First ever 'King of Great Britain' to be celebrated in Edinburgh exhibition - 400 years after Union of the Crowns

This painting of James VI, created by an unknown artist in 1602, will be shown as part of the 2020 exhibition.
This painting of James VI, created by an unknown artist in 1602, will be shown as part of the 2020 exhibition.
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The reign of James VI, the first ever King of Great Britain, is to be celebrated in a blockbuster art exhibition in his home city of Edinburgh – more than 400 years after the “Union of the Crowns”.


The Scottish National Portrait Gallery will be playing host to the first major exhibition in 40 years dedicated to the life of King James VI, the only son of Mary Queen of Scots.

This pocket watch was made by David Ramsay, the chief clockmaker to James VI.

This pocket watch was made by David Ramsay, the chief clockmaker to James VI.

Centuries-old paintings, miniatures, costumes, textiles, books, coins, manuscripts and jewellery will all be brought together for the first time for the five-month exhibition, which is billed as a showcase of “a wealth of artistic and cultural riches of the Jacobean period”.

It will draw on loans from the Queen’s own Royal Collection, as well as the V&A, the Tate, and National Portrait Gallery in London, and the National Museum of Scotland in Edinburgh.

The exhibition, which will focus on James’s turbulent childhood and youth, will recall how he was crowned King of Scotland when he was just a year old due to the forced abdication of his mother in 1567.

Highlights include a pocket watch created by James’s clockmaker in 1615, a “unite coin” produced to celebrate his reign over Scotland and England, and drawings for costumes for his court.

An image of the 1604 Somerset House conference will be coming to Edinburgh on loan from the National Portrait Gallery in London.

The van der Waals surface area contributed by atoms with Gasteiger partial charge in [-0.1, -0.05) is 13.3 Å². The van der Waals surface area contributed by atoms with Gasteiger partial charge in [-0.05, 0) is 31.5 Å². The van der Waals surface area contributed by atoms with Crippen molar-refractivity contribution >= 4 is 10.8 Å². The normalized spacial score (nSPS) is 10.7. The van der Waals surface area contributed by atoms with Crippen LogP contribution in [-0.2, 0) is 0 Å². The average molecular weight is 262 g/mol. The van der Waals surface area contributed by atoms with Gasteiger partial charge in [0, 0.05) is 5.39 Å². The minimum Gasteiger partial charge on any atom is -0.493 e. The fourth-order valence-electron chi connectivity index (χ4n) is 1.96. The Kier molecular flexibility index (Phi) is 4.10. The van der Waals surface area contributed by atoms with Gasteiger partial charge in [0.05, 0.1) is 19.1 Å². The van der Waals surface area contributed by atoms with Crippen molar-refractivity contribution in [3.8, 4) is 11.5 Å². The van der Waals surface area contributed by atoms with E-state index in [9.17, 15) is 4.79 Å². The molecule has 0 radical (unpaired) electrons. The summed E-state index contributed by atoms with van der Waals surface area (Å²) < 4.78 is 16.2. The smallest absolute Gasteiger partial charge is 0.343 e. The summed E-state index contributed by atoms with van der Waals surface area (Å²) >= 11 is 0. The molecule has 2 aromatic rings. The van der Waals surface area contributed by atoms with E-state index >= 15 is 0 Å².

An image of the 1604 Somerset House conference will be coming to Edinburgh on loan from the National Portrait Gallery in London.

James was the product of Mary’s ill-fated marriage to Henry, Lord Darnley, whose assassination in early 1567, and Mary’s subsequent over-hasty marriage to one of its perpetrators, Lord Bothwell, triggered events that led to Mary’s downfall.

On the death of English queen Elizabeth I, his cousin, in 1603, he became James I of England, as well as James VI of Scotland, famously proclaiming himself as “King of Great Britain”.

But despite promising his subjects that he would regularly come back to Scotland, he did so only once.

James married Anne of Denmark in 1589 and the couple had three children who survived childhood – Henry, Elizabeth and Charles (the future King Charles I).

Goldsmith and limner Nicholas Hilliard created this miniature portrait of Queen Anne of Denmark, who married James in 1589 at the age of 15.

Goldsmith and limner Nicholas Hilliard created this miniature portrait of Queen Anne of Denmark, who married James in 1589 at the age of 15.

He ruled Scotland and England together for 22 years until he died in 1625. Next year’s exhibition, Bright Star: The Art and Life of King James VI & I, will show how his court in both Edinburgh and London became “a great centre for creative and artistic innovation and renowned as a centre for literature and entertainment”.

The National Galleries of Scotland, which is staging the exhibition from 20 June-21 November, said it would chart the “defining moments of his life”, including his coming-of-age as a monarch, his marriage, the impact of the Union of the Crowns, and the decision to relocate from Scotland to London with his family.

Christopher Baker, director of European and Scottish art and portraiture at the National Galleries of Scotland, said: “Visitors to this important exhibition will be immersed in the visually dazzling culture of the late 16th and early 17th centuries – a time when many questions we are now concerned with, such as what sort of government is legitimate, were being first asked.
“James’s court was sophisticated and European in outlook and the exhibition will reveal its full splendour.”

Kate Anderson, senior curator in European and Scottish art and portraiture, added: “The objects in this exhibition not only shed light on the fascinating life of James VI & I, his family and members of his court, but are unique and exquisite works of art made by highly skilled artists and craftspeople.”